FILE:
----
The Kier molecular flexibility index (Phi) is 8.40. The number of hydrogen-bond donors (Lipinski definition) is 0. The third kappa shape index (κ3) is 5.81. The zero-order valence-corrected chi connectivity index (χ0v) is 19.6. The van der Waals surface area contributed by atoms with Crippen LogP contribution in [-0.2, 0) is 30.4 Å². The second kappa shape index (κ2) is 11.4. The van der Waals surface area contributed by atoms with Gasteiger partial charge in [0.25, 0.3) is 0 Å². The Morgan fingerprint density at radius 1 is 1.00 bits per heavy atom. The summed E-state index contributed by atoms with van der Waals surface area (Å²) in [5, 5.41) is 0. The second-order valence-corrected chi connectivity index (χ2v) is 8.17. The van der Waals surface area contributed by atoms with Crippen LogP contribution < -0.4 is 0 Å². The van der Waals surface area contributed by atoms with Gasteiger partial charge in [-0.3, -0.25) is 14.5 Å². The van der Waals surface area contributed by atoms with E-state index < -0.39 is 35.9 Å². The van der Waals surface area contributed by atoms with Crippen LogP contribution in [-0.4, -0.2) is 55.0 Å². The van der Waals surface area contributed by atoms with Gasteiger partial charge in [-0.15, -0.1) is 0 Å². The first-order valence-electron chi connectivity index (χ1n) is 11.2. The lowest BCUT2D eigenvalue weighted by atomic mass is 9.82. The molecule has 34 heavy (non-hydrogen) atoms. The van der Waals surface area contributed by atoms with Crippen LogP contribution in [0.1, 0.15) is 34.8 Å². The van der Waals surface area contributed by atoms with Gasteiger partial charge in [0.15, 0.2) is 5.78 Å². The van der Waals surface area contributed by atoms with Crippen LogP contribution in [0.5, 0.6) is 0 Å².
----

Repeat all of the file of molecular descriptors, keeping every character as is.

The Kier molecular flexibility index (Phi) is 8.40. The number of hydrogen-bond donors (Lipinski definition) is 0. The third kappa shape index (κ3) is 5.81. The zero-order valence-corrected chi connectivity index (χ0v) is 19.6. The van der Waals surface area contributed by atoms with Crippen LogP contribution in [-0.2, 0) is 30.4 Å². The second kappa shape index (κ2) is 11.4. The van der Waals surface area contributed by atoms with Gasteiger partial charge in [0.25, 0.3) is 0 Å². The Morgan fingerprint density at radius 1 is 1.00 bits per heavy atom. The summed E-state index contributed by atoms with van der Waals surface area (Å²) in [5, 5.41) is 0. The second-order valence-corrected chi connectivity index (χ2v) is 8.17. The van der Waals surface area contributed by atoms with Crippen LogP contribution < -0.4 is 0 Å². The van der Waals surface area contributed by atoms with Gasteiger partial charge in [-0.3, -0.25) is 14.5 Å². The van der Waals surface area contributed by atoms with E-state index < -0.39 is 35.9 Å². The van der Waals surface area contributed by atoms with Crippen LogP contribution in [-0.4, -0.2) is 55.0 Å². The van der Waals surface area contributed by atoms with Gasteiger partial charge in [-0.15, -0.1) is 0 Å². The first-order valence-electron chi connectivity index (χ1n) is 11.2. The lowest BCUT2D eigenvalue weighted by atomic mass is 9.82. The molecule has 34 heavy (non-hydrogen) atoms. The van der Waals surface area contributed by atoms with Crippen LogP contribution in [0.1, 0.15) is 34.8 Å². The van der Waals surface area contributed by atoms with Gasteiger partial charge in [0.15, 0.2) is 5.78 Å². The van der Waals surface area contributed by atoms with Crippen LogP contribution in [0.5, 0.6) is 0 Å².